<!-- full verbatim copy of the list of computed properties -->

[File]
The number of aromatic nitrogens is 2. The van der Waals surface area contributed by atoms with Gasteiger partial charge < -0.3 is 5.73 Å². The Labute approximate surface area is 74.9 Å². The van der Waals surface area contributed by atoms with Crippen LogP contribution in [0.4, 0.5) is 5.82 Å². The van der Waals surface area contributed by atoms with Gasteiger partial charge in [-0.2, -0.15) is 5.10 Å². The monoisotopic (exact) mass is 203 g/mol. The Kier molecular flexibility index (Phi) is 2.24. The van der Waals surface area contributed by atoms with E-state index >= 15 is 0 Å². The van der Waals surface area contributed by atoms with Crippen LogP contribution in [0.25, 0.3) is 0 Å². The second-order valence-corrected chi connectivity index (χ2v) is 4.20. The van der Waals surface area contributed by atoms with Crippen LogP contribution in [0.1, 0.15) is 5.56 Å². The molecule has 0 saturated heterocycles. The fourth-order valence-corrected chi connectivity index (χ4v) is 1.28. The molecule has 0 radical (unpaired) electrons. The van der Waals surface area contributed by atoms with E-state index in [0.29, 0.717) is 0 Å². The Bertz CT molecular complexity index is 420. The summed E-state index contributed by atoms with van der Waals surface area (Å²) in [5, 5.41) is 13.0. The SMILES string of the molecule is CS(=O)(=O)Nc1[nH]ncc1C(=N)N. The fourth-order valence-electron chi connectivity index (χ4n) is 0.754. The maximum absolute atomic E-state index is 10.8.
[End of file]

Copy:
The number of aromatic nitrogens is 2. The van der Waals surface area contributed by atoms with Gasteiger partial charge < -0.3 is 5.73 Å². The Labute approximate surface area is 74.9 Å². The van der Waals surface area contributed by atoms with Crippen LogP contribution in [0.4, 0.5) is 5.82 Å². The van der Waals surface area contributed by atoms with Gasteiger partial charge in [-0.2, -0.15) is 5.10 Å². The monoisotopic (exact) mass is 203 g/mol. The Kier molecular flexibility index (Phi) is 2.24. The van der Waals surface area contributed by atoms with E-state index >= 15 is 0 Å². The van der Waals surface area contributed by atoms with Crippen LogP contribution in [0.25, 0.3) is 0 Å². The second-order valence-corrected chi connectivity index (χ2v) is 4.20. The van der Waals surface area contributed by atoms with Crippen LogP contribution in [0.1, 0.15) is 5.56 Å². The molecule has 0 saturated heterocycles. The fourth-order valence-corrected chi connectivity index (χ4v) is 1.28. The molecule has 0 radical (unpaired) electrons. The van der Waals surface area contributed by atoms with E-state index in [0.29, 0.717) is 0 Å². The Bertz CT molecular complexity index is 420. The summed E-state index contributed by atoms with van der Waals surface area (Å²) in [5, 5.41) is 13.0. The SMILES string of the molecule is CS(=O)(=O)Nc1[nH]ncc1C(=N)N. The fourth-order valence-electron chi connectivity index (χ4n) is 0.754. The maximum absolute atomic E-state index is 10.8.